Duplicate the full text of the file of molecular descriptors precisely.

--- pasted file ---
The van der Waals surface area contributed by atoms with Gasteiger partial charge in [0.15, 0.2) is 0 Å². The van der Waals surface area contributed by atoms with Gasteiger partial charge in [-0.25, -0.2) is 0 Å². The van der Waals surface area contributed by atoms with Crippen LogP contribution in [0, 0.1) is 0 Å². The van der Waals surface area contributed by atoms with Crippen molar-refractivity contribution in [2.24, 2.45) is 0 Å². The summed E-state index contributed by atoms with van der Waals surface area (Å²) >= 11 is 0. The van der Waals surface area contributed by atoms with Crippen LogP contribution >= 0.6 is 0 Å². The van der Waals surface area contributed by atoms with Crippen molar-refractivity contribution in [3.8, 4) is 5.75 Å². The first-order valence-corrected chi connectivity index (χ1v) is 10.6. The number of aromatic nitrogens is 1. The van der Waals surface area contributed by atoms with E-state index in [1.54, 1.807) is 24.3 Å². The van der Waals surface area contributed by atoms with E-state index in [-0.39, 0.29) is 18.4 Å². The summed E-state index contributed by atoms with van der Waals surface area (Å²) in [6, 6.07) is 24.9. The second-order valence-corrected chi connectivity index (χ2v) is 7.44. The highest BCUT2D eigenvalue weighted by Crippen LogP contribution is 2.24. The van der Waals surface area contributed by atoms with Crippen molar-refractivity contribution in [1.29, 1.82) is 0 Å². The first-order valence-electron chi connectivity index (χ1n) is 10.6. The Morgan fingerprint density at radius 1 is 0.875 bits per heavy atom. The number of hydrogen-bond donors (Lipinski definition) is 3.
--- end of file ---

The van der Waals surface area contributed by atoms with Gasteiger partial charge in [0.15, 0.2) is 0 Å². The van der Waals surface area contributed by atoms with Gasteiger partial charge in [-0.25, -0.2) is 0 Å². The van der Waals surface area contributed by atoms with Crippen LogP contribution in [0, 0.1) is 0 Å². The van der Waals surface area contributed by atoms with Crippen molar-refractivity contribution in [2.24, 2.45) is 0 Å². The summed E-state index contributed by atoms with van der Waals surface area (Å²) >= 11 is 0. The van der Waals surface area contributed by atoms with Crippen LogP contribution >= 0.6 is 0 Å². The van der Waals surface area contributed by atoms with Crippen molar-refractivity contribution in [3.8, 4) is 5.75 Å². The first-order valence-corrected chi connectivity index (χ1v) is 10.6. The number of aromatic nitrogens is 1. The van der Waals surface area contributed by atoms with E-state index in [1.54, 1.807) is 24.3 Å². The van der Waals surface area contributed by atoms with E-state index in [-0.39, 0.29) is 18.4 Å². The summed E-state index contributed by atoms with van der Waals surface area (Å²) in [6, 6.07) is 24.9. The second-order valence-corrected chi connectivity index (χ2v) is 7.44. The highest BCUT2D eigenvalue weighted by Crippen LogP contribution is 2.24. The van der Waals surface area contributed by atoms with Crippen molar-refractivity contribution in [1.29, 1.82) is 0 Å². The first-order valence-electron chi connectivity index (χ1n) is 10.6. The Morgan fingerprint density at radius 1 is 0.875 bits per heavy atom. The number of hydrogen-bond donors (Lipinski definition) is 3.